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Let $G \subset \mathbb{C}$ be a simply connected bounded domain. By the Riemann mapping theorem there is a holomorphic bijection $f : G \to \mathbb{D}$.

An accessible point of $\partial G$ is an equivalence class of jordan half intervals $\gamma : [0,1) \to G$ where two jordan half intervals $\gamma_1, \gamma_2$ are said to be equal if $\lim_{t \to 1^{-}} \gamma_1(t) = \lim_{t \to 1^{-}} \gamma_2(t) = \zeta$ for some $\zeta \in \partial G$ and there is a jordan half interval $\gamma_3$ such that for any neighbourhood $N$ of $\zeta$ in $G$ $\gamma_3$ intersects $\gamma_1$ and $\gamma_2$ in $N$. Abusing notation I will identify an accessible point with its final point $\zeta$ ( note $\zeta$ may correspond to many (even uncountably many) accessible points).

The point of this is that $f$ admits a continuous extension at an accessible point. Precisely,

For every accessible point $\zeta$, $f$ admits a continuous extension to $\zeta$ such that $f(\zeta) \in \partial \mathbb{D}$ and distinct accessible points are sent to distinct points on $\partial \mathbb{D}$.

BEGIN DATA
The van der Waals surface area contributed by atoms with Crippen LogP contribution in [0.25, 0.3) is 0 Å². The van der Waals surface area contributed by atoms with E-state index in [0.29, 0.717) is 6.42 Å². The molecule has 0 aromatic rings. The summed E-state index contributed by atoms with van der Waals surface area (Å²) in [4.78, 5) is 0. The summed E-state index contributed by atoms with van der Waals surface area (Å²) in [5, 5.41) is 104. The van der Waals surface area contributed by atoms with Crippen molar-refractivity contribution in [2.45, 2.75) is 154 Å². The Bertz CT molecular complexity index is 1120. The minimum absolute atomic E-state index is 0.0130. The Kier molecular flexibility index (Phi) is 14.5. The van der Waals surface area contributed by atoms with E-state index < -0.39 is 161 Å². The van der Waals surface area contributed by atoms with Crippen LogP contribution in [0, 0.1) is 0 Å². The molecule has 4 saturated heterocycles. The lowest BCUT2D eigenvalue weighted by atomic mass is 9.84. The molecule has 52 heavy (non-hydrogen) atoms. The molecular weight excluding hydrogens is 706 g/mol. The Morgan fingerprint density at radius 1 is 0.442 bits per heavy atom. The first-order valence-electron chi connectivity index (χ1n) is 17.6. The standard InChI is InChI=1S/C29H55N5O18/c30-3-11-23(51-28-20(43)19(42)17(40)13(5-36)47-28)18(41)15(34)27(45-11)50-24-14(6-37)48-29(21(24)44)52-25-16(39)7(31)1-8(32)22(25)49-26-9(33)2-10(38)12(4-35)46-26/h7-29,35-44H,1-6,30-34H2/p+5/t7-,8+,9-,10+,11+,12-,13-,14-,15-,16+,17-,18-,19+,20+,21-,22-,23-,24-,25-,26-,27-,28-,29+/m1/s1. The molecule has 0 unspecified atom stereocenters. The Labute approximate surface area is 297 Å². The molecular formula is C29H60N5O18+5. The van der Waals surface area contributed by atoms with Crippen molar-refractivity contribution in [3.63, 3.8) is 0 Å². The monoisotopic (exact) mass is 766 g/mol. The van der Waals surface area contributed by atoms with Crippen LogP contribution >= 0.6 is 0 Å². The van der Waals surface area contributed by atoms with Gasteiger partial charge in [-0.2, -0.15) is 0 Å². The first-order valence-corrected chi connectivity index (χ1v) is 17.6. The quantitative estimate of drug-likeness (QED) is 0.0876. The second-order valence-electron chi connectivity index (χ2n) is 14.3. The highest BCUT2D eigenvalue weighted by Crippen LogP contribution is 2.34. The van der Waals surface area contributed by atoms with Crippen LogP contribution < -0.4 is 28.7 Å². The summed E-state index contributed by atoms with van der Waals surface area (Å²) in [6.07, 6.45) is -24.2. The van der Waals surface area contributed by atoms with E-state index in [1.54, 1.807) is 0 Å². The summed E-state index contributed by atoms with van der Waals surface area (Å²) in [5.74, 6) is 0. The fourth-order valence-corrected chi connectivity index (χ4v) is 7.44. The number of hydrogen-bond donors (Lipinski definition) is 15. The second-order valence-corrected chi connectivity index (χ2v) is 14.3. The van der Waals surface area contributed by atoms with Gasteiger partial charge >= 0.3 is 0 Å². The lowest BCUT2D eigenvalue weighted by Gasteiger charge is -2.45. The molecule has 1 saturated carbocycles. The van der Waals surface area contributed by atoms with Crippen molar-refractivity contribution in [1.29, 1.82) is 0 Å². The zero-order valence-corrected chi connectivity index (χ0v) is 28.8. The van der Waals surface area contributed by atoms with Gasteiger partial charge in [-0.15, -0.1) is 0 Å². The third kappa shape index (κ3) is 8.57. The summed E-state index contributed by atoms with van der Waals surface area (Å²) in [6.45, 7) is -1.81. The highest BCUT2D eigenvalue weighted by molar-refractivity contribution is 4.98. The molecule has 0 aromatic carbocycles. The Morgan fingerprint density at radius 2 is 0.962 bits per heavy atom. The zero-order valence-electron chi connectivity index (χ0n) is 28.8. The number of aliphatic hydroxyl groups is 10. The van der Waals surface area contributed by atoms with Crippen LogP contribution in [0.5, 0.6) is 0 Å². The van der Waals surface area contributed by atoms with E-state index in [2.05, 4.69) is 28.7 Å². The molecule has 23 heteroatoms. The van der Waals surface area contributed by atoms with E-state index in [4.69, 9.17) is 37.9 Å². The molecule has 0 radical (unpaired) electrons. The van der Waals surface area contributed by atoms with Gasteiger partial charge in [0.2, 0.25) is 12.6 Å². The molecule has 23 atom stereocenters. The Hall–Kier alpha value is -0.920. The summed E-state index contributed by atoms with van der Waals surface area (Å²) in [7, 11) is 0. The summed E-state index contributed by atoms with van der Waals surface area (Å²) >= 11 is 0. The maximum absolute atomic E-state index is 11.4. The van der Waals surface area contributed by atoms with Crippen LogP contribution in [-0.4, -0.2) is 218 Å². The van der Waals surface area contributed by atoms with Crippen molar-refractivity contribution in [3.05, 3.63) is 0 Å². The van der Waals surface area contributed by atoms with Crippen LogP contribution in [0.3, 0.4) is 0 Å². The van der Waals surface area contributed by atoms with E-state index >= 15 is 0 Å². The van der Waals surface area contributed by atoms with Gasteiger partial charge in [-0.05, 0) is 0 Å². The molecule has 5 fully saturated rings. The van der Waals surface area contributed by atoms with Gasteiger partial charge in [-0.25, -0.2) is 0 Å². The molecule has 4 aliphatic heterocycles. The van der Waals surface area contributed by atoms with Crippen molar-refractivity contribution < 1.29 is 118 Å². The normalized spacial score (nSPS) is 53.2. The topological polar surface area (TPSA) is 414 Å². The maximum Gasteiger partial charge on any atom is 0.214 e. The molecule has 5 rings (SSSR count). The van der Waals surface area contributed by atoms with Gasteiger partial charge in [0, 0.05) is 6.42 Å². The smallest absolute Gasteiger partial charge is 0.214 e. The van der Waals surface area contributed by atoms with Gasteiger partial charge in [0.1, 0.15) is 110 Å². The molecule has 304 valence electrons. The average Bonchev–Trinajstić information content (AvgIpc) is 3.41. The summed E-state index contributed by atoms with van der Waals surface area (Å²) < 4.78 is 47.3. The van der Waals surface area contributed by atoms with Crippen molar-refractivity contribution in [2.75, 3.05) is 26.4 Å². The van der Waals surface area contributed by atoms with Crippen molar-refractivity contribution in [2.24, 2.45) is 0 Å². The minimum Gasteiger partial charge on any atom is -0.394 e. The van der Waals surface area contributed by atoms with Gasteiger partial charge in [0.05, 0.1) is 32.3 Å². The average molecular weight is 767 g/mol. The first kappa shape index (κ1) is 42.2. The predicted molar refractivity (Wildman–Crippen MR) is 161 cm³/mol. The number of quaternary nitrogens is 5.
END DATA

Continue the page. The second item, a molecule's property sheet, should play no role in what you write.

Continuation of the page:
Given an accessible point $\zeta$ one defines $f(\zeta) = \lim_{t \to 1^{-}} f(\gamma(t))$ for any $\gamma$ in the accessible point. I have no problem showing that $f$ is well-defined and that distinct accessible points are sent to distinct boundary points, but am stuck on showing that $f$ is continuous at $\zeta$. To me it seems that for this theorem to even make sense one would have to provide a topology for $G$ together with its set of accessible points. Any ideas on how to proceed or a reference to a proof? Many thanks!

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